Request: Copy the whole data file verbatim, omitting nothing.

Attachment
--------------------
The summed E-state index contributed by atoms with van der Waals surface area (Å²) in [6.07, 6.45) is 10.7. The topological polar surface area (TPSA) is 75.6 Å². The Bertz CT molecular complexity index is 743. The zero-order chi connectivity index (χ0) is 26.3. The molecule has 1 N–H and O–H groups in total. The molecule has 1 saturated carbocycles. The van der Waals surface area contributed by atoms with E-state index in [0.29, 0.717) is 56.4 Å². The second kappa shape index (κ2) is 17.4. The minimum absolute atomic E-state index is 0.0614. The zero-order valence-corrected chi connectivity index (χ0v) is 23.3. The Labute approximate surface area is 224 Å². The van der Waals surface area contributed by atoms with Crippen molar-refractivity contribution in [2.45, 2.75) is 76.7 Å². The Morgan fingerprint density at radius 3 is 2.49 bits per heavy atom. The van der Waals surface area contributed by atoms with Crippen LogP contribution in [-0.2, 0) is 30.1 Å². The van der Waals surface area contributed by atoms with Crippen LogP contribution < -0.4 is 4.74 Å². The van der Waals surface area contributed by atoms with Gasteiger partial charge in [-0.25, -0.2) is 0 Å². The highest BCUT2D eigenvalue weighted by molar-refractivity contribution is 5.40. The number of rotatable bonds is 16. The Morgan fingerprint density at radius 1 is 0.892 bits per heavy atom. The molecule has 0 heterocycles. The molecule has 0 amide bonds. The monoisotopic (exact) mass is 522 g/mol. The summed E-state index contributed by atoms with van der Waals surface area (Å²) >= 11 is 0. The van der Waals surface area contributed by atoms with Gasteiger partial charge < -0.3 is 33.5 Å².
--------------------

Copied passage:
The summed E-state index contributed by atoms with van der Waals surface area (Å²) in [6.07, 6.45) is 10.7. The topological polar surface area (TPSA) is 75.6 Å². The Bertz CT molecular complexity index is 743. The zero-order chi connectivity index (χ0) is 26.3. The molecule has 1 N–H and O–H groups in total. The molecule has 1 saturated carbocycles. The van der Waals surface area contributed by atoms with E-state index in [0.29, 0.717) is 56.4 Å². The second kappa shape index (κ2) is 17.4. The minimum absolute atomic E-state index is 0.0614. The zero-order valence-corrected chi connectivity index (χ0v) is 23.3. The Labute approximate surface area is 224 Å². The van der Waals surface area contributed by atoms with Crippen molar-refractivity contribution in [2.45, 2.75) is 76.7 Å². The Morgan fingerprint density at radius 3 is 2.49 bits per heavy atom. The van der Waals surface area contributed by atoms with Crippen LogP contribution in [-0.2, 0) is 30.1 Å². The van der Waals surface area contributed by atoms with Crippen LogP contribution < -0.4 is 4.74 Å². The van der Waals surface area contributed by atoms with Gasteiger partial charge in [-0.25, -0.2) is 0 Å². The highest BCUT2D eigenvalue weighted by molar-refractivity contribution is 5.40. The number of rotatable bonds is 16. The Morgan fingerprint density at radius 1 is 0.892 bits per heavy atom. The molecule has 0 heterocycles. The molecule has 0 amide bonds. The monoisotopic (exact) mass is 522 g/mol. The summed E-state index contributed by atoms with van der Waals surface area (Å²) >= 11 is 0. The van der Waals surface area contributed by atoms with Gasteiger partial charge < -0.3 is 33.5 Å².